[1]  Adejumo, T.O. and Awosanya, O.B. “Proximate and mineral composition of four edible mushroom species from South Western Nigeria”. African Journal of Biotechnology, 4, 1084-1088, 2005.
[2]  AOAC. 1995. Official Methods of Analysis. Association of Official Analytical Chemists. 16th Ed., Arlington, VA.
[3]  Brzostowski, A., Bielawski, L., Orlikowska, A., Plichta, S. and Falandysz, J. “Instrumental analysis of metals profile in poison pax (Paxillus involutus) collected at two sites in Bory Tucholskie”. Chemical Anal-Warsaw, 54, 1297-1308, 2009.
[4]  Colak, A., Faiz, Z. and Sesli, E. “Nutritional composition of some wild edible mushrooms”. Turkish Journal of Biochemistrt, 34, 25-31, 2009.
[5]  Falandysz, J., and Brzostowski, A. “Mercury and its bioconcentration factors in Poison Pax (Paxillus involutus) from various sites in Poland”. Journal of Environmental Sciences Health, Part A: Toxic/Hazar Substances and Environmental Engineering, 42, 1095-1100, 2007.
Show More References
[6]  Falandysz, J. “Selenium in edible mushrooms”. Journal of Environmental Sciences Health, 26, 256-299, 2008.
[7]  Genccelep, H., Uzun, Y., Tuncturk, Y. and Demirel, K.”Determination of mineral contents of wild grown edible mushrooms”. Food Chemistry, 113, 133-1036, 2009.
[8]  Hung, P.V. and Nhi, N.N.Y. “Nutritional composition and antioxidant capacity of several edible mushrooms grown in the Southern Vietnam”. International Food Research Journal, 19, 611-615, 2012.
[9]  Jonathan, S.G. and Awotona, F.E. “Studies on Antimicrobial Potentials of three Ganoderma species”. African Journal of Biomedical Research, 13, 133-139, 2010.
[10]  Keen, C.L., Uriu-Adams, J.Y., Ensuma, J.L., and Gershwin, M.E. Trace elements/ minerals and immunity. In: Gershin ME, Nestel P, Keen CL, (Eds.), Handbook of nutrition and immunity. Humana Press, 2004, Totowa, NJ, (pp. 117-140). 2004.
[11]  Koyyalamudi, S.R., Jeong, S.C., Manavalan, S., Vysetti, B., and Pang, G. “Micronutrient mineral content of the fruiting bodies of Australian cultivated Agaricus bisporus white button mushrooms”. Journal of Food Compositition and Analysis. 31:109-114, 2013.
[12]  Kuldo, E., Jarzynska, J. Z., Gucia, M. & Falandysz, J. “Mineral constituents of edible parasol mushroom (Scop. ex Fr.) Sing and soils beneath its fruiting bodies collected from a rural forest area”. Chemical Papers, 68, 484-492, 2014.
[13]  Mallikarjuna, S.E., Ranjini, A., Haware, D.J., Vijayalakshmi, M.R., Shashirekha, M.N. and Rajarathnam, S. “Mineral Composition of Four Edible Mushrooms”. Journal of Chemical education. 2013.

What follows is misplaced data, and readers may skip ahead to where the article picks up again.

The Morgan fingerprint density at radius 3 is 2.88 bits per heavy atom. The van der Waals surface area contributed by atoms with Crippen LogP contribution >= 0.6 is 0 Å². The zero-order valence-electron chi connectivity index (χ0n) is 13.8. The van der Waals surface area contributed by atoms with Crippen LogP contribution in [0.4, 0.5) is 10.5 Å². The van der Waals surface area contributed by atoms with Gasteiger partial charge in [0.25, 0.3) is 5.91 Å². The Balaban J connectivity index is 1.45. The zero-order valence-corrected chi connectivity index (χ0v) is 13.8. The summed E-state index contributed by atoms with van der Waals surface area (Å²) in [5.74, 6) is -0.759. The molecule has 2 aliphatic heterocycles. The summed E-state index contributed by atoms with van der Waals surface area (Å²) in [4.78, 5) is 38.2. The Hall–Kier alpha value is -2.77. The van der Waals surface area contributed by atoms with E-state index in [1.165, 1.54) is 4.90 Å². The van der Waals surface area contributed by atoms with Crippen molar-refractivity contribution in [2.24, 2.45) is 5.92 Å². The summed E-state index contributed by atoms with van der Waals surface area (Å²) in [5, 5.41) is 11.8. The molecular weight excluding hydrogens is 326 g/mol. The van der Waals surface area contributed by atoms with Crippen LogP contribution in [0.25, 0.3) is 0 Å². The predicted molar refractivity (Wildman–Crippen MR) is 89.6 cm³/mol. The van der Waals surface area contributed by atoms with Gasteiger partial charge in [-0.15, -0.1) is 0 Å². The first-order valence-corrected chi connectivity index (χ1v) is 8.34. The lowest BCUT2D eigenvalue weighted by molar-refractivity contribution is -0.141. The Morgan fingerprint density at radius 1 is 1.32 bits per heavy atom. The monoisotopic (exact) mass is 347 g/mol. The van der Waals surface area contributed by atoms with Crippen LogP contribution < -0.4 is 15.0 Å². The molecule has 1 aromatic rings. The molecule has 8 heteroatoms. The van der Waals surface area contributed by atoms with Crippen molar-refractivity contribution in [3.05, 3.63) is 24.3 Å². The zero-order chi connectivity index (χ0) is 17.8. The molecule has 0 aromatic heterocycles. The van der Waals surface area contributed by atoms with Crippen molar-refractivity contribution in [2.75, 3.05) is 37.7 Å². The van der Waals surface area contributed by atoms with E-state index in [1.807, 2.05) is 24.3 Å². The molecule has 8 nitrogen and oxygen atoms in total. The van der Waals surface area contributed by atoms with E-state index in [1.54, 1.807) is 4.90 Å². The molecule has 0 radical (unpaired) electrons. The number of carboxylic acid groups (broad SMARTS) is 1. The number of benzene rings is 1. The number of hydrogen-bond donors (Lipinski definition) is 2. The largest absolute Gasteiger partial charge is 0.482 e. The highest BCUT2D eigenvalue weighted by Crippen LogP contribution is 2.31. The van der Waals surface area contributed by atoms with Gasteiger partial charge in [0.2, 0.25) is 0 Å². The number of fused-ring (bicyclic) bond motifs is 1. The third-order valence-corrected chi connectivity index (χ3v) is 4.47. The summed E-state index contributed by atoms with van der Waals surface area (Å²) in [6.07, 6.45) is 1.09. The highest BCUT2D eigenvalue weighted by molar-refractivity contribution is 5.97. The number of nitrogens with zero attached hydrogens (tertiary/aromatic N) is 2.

[14]  Mattila, P., Salo-Vaananen, P., Konko, K., Aro, H., and Jalava, T. “Basic composition and amino acid contents of mushrooms cultivated in Finland”. Journal of Agriculture Food Chemistry, 50, 6419-6422, 2002.
[15]  McDowell, L. R. “Minerals in Animal and Human Nutrition, 2nd ed. Amsterdam”, 2003. The Netherlands, Elsevier.
[16]  Moore, D. and Chi, S.W. “Funi products as food (eds) pointing, S.B and Hyde, K.O. Int Bio-explotation of filamentous fungi”. Fungi Diversity Research. Lenis, 6, 223-251, 2005.
[17]  Mukhopadhyay, R. and Guha, A.K.”A comprehensive analysis of the nutritional quality of edible mushroom Pleurotus sajor-caju grown in deproteinized whey medium”. LWT- Food Science and Technology, 61, 339-345, 2015.
[18]  Okoro, I. O. and Achuba, F.I. “Proximate and mineral analysis of some wild edible mushrooms”. African Journal of Biotechnology, 11, 7720-7724. 2015.
[19]  Ouzouni, P. K., Petridis, D., Koller, W. D. and Riganakos, K. A. “Nutritional value and metal content of wild edible mushrooms collected from West Macedonia and Epirus, Greece”. Food Chemistry, 115, 1575-1580, 2009.
[20]  Soylak, M., Saracoglu, S., Tuzen, M. and Mendil, D. “Determination of trace metals in mushroom samples from Kayseri, Turkey”. Food Chemistry, 92, 649-652, 2005.
[21]  Tuzen, M., Sesli, E. and Soylak, M. “Trace element levels of mushroom species from East Black Sea region of Turkey”. Food Control, 18, 806-810, 2007.
[22]  Vieira, P.A.F., Gontijo, D.C., Vieira, B.C., Fontes, E.A., de Assuncao, L.S., Leite, J.P.V., Oliveira, M.G.D.A. and Kasuya, M.C.M. ”Antioxidant activities, total phenolics and metal contents in Pleurotus ostreatus mushrooms enriched with iron, zinc or lithium”. LWT-Food Science and Technology, 54, 421-425, 2013.
[23]  Wang, Jia-sheng., Yun-zhang, L., Wei-lin, L., Dong-po, Q. and Ying, T. “Laser induced breakdown spectroscopic technique for analyzing rock and soil sample”. Metallurgical Analysis, 29, 30-34, 2009.
[24]  Wang, X.M., Zhang, J., Wu,L.H., Zhao, Y.L., Li, T., Li, J.Q., Wang, Y.Z. and Liu, H. G. “A mini-review of chemical composition and nutritional value of edible wild-grown mushroom from China”. Food Chemistyr. 151:279-285, 2014.
[25]  Xu, D.X., Lin, J., Duan, Z.M., Wan, Y.P., Bai, B. and Sun, C. “Detection of chemical compositions of wild Lactarius volemus from Yunnan province”. Edible Fungi, 4, 60-61, 2012.
[26]  Zahid, M.K., Barua, S. and Huq, S.M. “Proximate Composition and Mineral Content of Selected Edible Mushroom Varieties of Bangladesh”. Bangladesh Journal of Nutrition, 22, 61-68. 2010.
[27]  Zhang, Y., Cao, Y.R. and Xu, H. “Evaluation of heavy metal contents in some wild edible mushrooms from Panzhihua”. Journal of Sichuan University, 49, 246-252, 2012.
Show Less References


Effect of Zinc Oxide Nanoparticles on Barrier and Mechanical Properties of EVOH Nanocomposite film Incorporating with Plasticizer

1Department of Food Science and Technology, Isfahan University of Technology, Isfahan, Iran